Settling in at about 200 feet over the ocean, directed by our CIC who could see me easily on their radar, I was vectored toward the Sara which I soon, could separate out on my radar screen, her blip bigger and more easily visible compared to the support ships around her. Since we’d done dozens of night landings there was the usual routine to follow, so I started in. Each time, taking the compass heading of the Sara as she went up wind, we’d come by her going up wind also. Just as we’d pass her over a bright flash of light would be seen, a narrow beamed searchlight aimed straight up over her island. Seeing that we’d set our timer going and, flying pretty much at the same speed always, we’d know what time interval to take before starting our patterned left turns to come around and land. Coming over the Sara at about 200 feet I saw no light in the rain and light snow so circled around and, calling to be sure that the narrow beam light was indeed on. This pass I came over her at 175 feet and this time did see a dull light. Told that there was about 40 knots of wind over the deck I went a few seconds farther ahead before starting the standard turn, 90 degrees to the left in a 30 degree bank. Quickly timed I turned again 90 degrees more, now heading downwind, going in the opposite direction of the Sara. The carrier had a narrow beamed radar next to the LSO which measured our plane’s distance out from the carrier. I heard the voice, “1200 yards” and knew that was exactly the distance I wanted, so began another 90 degree turn left, and very quickly began a slower turn in the carrier’s own direction, starting to chase it, so to speak, as it sped upwind. Already having my wheels and flaps down as I’d turned at the l200 yard mark I turned on all my navigation lights including the three fuselage lights the LSO would need to determine my speed, direction and height. The radio altimeter was bouncing up and down a bit since the waves were tall enough to give readings of a 30 foot difference from the wave tops to their trough. I was trying to be at 80 to l00 feet above the ocean. During all this time I could see nothing out in the dark except the glow of my wing tip navigation lights reflecting in the few snowflakes and light rain, my left wing’s red light much more obvious as I was constantly looking out that side, turning slowly left, desperate to see something of the carrier. Where was the LSO with his specially lit up suit!? In the cockpit the only light was the red glow of my instrument panel and little radar screen, both dimmed as far as I dared. Slowing down to about 90 knots I began to “hang on my prop,” nose up in a landing mode, with lots of power, my wheels and flaps down, flicking my eyes to my altimeter, wanting to keep my height steady, looking out for something of the carrier. Every time I’d put my head slightly out of the cockpit to see more directly ahead, rain and snowflakes would hit my goggles. I’d quickly duck back in. As seconds seeming like minutes ticked by I began to smell the diesel fuel of the Sara’s engines, meaning that I must be coming right up behind her. In previous night landings, having been able to see the darkened carrier when this close by, I’d never thought much about this smell which we’d always encounter as we approached from downwind toward the landing deck, but now there it was, and it increased my nervousness. Was I coming right at her island superstructure, was I so low I was going to run into her stem? I didn’t know. (It could be said I was making an olfactory approach, not a visual one!) Very soon, added in, I also began feeling the rough turbulent air caused by the Sara’s big island superstructure as it cut through the air, something we’d all noted in all our landings but now noted with increased angst by me, no sight of anything.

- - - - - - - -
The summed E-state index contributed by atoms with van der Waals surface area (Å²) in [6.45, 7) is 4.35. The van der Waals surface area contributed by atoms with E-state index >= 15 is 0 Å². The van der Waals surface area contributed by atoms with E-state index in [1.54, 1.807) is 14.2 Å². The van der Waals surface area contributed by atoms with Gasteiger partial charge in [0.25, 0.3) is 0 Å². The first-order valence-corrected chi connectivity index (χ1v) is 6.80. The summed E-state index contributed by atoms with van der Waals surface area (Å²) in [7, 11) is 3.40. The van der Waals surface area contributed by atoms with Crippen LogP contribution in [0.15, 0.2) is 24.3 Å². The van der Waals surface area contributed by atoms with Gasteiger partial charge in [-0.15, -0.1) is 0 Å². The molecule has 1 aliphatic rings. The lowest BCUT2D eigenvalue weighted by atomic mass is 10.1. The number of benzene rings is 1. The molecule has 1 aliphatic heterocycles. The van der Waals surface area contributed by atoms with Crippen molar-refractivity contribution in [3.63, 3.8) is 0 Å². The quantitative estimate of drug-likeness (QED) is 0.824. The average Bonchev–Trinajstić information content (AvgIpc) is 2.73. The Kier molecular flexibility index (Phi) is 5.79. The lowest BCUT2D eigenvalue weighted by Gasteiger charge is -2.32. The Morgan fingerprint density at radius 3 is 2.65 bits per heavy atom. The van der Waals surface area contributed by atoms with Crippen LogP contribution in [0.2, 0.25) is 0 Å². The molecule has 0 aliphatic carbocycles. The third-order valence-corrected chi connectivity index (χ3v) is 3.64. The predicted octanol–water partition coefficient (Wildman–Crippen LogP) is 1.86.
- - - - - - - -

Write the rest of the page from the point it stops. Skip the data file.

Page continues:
Most everyone who has ever had a sudden emergency experience often remembers everything seemed to slow down when recounting what was happening, especially when thinking back on it. Those seconds dragged out. More turbulence, my plane bounced around more, a stronger smell of diesel fuel was about to cause me to give up this pass, add full power, give myself a “wave off,” climb to 200 feet and go around again. But always in the back of my mind was the issue of how long would our captain, over seen by those damn admirals of power, let the Sara head into the wind, probably slowly moving out to the edge of the encircling protective ships. Unlike Doty I still had plenty of gas and presumably could go round and round trying to land. I don’t remember being fatalistic but I do remember, I can still almost re-create it, I was on hyper alert, leaning forward in my shoulder harness, intent, as ready as I could be for quick action, chewing gum with vigor! Then, popping right out of the dark, the rain, the light snow, was the LSO, his special suit and paddles glowing, already standing with his paddles in the “cut sign,” meaning go ahead and land. (He told me later on that he could hear me coming closer and closer but could see nothing until I popped out of the rain and snow, almost in perfect position!) Just at first for me he seemed to be standing, in that light rain and snow, suspended in the air, no visible carrier or flight deck. I noted was already positioned closer, more right beside him than usual, not seeing him slightly out in front when I’d usually receive the signal to land. All that detail meant I was already on top of the flight deck which in a flash of looking I did see off to the side with its hooded lights glowing. With the speed of a modern computer I remember reviewing my height above the deck, my position re the center of the flight deck, the fact that I was already further along up the deck than usual, the knowledge that there was a good 40 knots of wind over the deck slowing my forward motion so it was less likely I’d land on the planes parked forward, the fact that it was “pure luck” that I’d gotten to such an enviable position, that the admirals might cancel any more attempts, that I’d had more than enough of fear and anticipation, that even if the golden rule was “if you don’t see the cut given don’t take it, you’re too far up the flight deck,” all these accumulated “facts,” quickly jelled. I took the cut!!